India has one of the largest populations in the world. It boasts an incredibly rich, evolved and diverse culture of indian recipes. Many of it’s culinary traditions are intertwined with an intense and exciting spirituality that are aeons old. Many Indian recipes have been brought to India over the countries long history by those who have arrived from other countries and settled or conquered. Other Indian recipes have evolved from the spices and foods that naturally thrive in India’s climate and geography.
The many and varied Indian recipes can be generally viewed as being from four different regions of India. North Indian recipes are distinct from the rest.
It is largely held that that the North Indian recipes derive in part from the early Aryan invaders which can still be seen, in the recipes, culture, and language.
North Indian recipes are made up of traditional culinary expertise of the numerous northern regions, these include Awadh, Marwar, Punjab, Kashmir, Gharwal, Pahar and Rajasthan. Because of the growing conditions and climate, a key ingredient in these indian recipes is wheat, this is more prominent than Indian recipes which come from other areas of the country. North India is also responsible for the well known Tandoori Indian recipes.
A critical element of any Indian recipe are the spices that provide the distinctive flavours, these spices are amongst the most aromatic and flavoursome in the world. As well as providing amazing flavour to indian recipes, these spices were just as important in the process of preserving food and also for their medicinal properties. Cumin, for example, is widely acknowledged for it’s ability to cure numerous ailments including the common cold.
Whilst a lot of the spices used in North Indian recipes are commonly used throughout indian cuisine, the way they are used and ratio’s in which they are added to North Indian recipes differ from other regions of the country, with some of the spices being more common in some areas and other flavors being more specific to certain areas. Spices used in North Indian recipes tend to be finely ground into powder form.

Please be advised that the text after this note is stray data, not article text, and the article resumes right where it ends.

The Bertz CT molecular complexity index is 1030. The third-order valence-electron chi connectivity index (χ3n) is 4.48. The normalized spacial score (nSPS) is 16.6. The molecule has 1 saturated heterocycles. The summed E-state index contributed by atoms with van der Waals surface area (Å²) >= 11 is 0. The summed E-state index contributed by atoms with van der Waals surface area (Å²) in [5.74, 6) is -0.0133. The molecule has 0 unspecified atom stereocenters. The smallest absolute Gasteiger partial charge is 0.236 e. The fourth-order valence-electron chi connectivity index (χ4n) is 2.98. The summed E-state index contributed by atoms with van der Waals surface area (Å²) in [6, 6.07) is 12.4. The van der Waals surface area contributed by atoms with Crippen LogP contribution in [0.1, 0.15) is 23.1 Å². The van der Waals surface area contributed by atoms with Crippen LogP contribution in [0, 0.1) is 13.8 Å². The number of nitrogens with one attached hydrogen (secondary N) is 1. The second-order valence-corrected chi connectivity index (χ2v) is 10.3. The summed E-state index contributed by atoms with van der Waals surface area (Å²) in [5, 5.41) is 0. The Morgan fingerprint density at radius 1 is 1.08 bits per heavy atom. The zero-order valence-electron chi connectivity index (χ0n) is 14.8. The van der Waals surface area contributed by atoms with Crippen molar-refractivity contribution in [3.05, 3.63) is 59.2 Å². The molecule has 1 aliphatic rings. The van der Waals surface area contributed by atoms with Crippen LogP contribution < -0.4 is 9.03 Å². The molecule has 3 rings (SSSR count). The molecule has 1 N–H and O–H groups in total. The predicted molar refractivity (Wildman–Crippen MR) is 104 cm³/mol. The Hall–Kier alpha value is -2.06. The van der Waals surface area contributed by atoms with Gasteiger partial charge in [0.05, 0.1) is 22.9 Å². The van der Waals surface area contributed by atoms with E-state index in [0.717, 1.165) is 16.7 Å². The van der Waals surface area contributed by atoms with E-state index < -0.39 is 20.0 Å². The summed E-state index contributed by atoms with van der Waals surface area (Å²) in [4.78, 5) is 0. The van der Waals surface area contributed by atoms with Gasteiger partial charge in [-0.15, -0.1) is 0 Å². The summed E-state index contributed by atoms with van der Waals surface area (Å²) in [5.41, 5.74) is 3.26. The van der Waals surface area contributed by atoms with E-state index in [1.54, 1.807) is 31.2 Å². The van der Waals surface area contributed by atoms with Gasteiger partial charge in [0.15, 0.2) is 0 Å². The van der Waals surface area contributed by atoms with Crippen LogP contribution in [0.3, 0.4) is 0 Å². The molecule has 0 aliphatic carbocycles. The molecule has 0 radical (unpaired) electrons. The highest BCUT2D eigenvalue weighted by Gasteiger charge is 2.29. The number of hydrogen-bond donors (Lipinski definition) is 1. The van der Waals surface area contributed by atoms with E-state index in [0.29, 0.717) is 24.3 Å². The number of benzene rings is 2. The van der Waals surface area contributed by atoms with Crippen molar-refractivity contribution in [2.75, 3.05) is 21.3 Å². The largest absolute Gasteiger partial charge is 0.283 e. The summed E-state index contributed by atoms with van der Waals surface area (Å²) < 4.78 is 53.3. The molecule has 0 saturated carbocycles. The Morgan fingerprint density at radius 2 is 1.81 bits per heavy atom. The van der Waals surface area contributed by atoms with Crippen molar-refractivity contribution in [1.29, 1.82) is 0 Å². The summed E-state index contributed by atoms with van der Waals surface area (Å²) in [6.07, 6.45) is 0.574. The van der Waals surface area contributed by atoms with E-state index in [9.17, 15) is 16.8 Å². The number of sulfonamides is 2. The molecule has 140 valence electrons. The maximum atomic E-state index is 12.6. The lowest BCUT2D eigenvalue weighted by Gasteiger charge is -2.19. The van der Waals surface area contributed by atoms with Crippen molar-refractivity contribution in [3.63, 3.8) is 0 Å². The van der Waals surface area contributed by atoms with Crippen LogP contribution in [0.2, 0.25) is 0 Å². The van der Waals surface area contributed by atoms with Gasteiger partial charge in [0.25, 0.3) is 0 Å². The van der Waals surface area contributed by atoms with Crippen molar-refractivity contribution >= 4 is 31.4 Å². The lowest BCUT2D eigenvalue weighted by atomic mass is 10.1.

The powerful chilli pepper is synonymous with many Indian recipes – in the north the Kashmiri chilli, or the degchi mirchi chilli pepper is commonly used. Ground red chilli powder is a vital ingredient in many North Indian recipes. Other spices that are commonly used are cumin, sweet bay leaves, laurel leaves, coriander and turmeric, which provides a rich yellow colour to anything it’s added to. You will often find cardamom (both black and green), cloves, nutmeg, saffron, cassia tree bark, mustard seeds, fenugreek, fennel, curry leaves, asafoetida, tamarind and fresh coriander and mint leaves used in North Indian recipes.
An absolute staple within North Indian cuisine is Garam Masala – a roasted blend of spices which often differs from family to family. Garam Masala is based on a common set of spices, but the recipe is very different depending on the original region of the recipe. In Northern Indian recipes, garam masala is likely to include cinnamon, raw cardamom seeds, black pepper and cloves.
In general, a North Indian meal will include flat breads and infinite variety. Types of flat breads made include puri, chapattis, roti, breads cooked in a tandoori oven and a variety of parantha.
The flavours of North India have seriously influenced international cuisine – these recipes have spread throughout the world and taken their place in the cultures of numerous countries.
Why not take a look at our Indian recipes – many of the recipes on this site are anglacised but all are highly influenced and originate from the North of India.